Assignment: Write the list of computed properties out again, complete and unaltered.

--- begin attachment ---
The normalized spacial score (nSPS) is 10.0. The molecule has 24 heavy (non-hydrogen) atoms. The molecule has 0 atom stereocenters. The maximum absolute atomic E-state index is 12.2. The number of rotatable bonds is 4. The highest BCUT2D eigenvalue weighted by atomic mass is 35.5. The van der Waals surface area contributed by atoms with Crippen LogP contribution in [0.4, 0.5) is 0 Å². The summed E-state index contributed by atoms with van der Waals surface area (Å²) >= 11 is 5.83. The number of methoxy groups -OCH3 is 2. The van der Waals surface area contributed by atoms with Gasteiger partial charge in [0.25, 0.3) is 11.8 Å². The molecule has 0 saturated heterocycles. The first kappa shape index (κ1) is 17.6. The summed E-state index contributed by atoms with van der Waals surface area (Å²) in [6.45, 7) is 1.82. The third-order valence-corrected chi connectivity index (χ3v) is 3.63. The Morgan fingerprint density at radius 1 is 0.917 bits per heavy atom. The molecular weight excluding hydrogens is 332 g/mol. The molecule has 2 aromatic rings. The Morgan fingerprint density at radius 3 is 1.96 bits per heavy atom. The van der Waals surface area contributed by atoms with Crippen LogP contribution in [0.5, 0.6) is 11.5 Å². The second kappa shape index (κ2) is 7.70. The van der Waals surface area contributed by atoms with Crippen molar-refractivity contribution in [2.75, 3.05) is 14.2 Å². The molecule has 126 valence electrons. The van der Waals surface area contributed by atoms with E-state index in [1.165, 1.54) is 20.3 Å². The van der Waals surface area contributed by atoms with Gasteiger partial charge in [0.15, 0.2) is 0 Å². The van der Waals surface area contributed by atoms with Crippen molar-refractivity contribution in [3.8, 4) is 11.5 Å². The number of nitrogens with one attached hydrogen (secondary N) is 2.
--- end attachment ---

The normalized spacial score (nSPS) is 10.0. The molecule has 24 heavy (non-hydrogen) atoms. The molecule has 0 atom stereocenters. The maximum absolute atomic E-state index is 12.2. The number of rotatable bonds is 4. The highest BCUT2D eigenvalue weighted by atomic mass is 35.5. The van der Waals surface area contributed by atoms with Crippen LogP contribution in [0.4, 0.5) is 0 Å². The summed E-state index contributed by atoms with van der Waals surface area (Å²) >= 11 is 5.83. The number of methoxy groups -OCH3 is 2. The van der Waals surface area contributed by atoms with Gasteiger partial charge in [0.25, 0.3) is 11.8 Å². The molecule has 0 saturated heterocycles. The first kappa shape index (κ1) is 17.6. The summed E-state index contributed by atoms with van der Waals surface area (Å²) in [6.45, 7) is 1.82. The third-order valence-corrected chi connectivity index (χ3v) is 3.63. The Morgan fingerprint density at radius 1 is 0.917 bits per heavy atom. The molecular weight excluding hydrogens is 332 g/mol. The molecule has 2 aromatic rings. The Morgan fingerprint density at radius 3 is 1.96 bits per heavy atom. The van der Waals surface area contributed by atoms with Crippen LogP contribution in [0.5, 0.6) is 11.5 Å². The second kappa shape index (κ2) is 7.70. The van der Waals surface area contributed by atoms with Crippen molar-refractivity contribution in [2.75, 3.05) is 14.2 Å². The molecule has 126 valence electrons. The van der Waals surface area contributed by atoms with E-state index in [1.165, 1.54) is 20.3 Å². The van der Waals surface area contributed by atoms with Gasteiger partial charge in [0.15, 0.2) is 0 Å². The van der Waals surface area contributed by atoms with Crippen molar-refractivity contribution in [3.8, 4) is 11.5 Å². The number of nitrogens with one attached hydrogen (secondary N) is 2.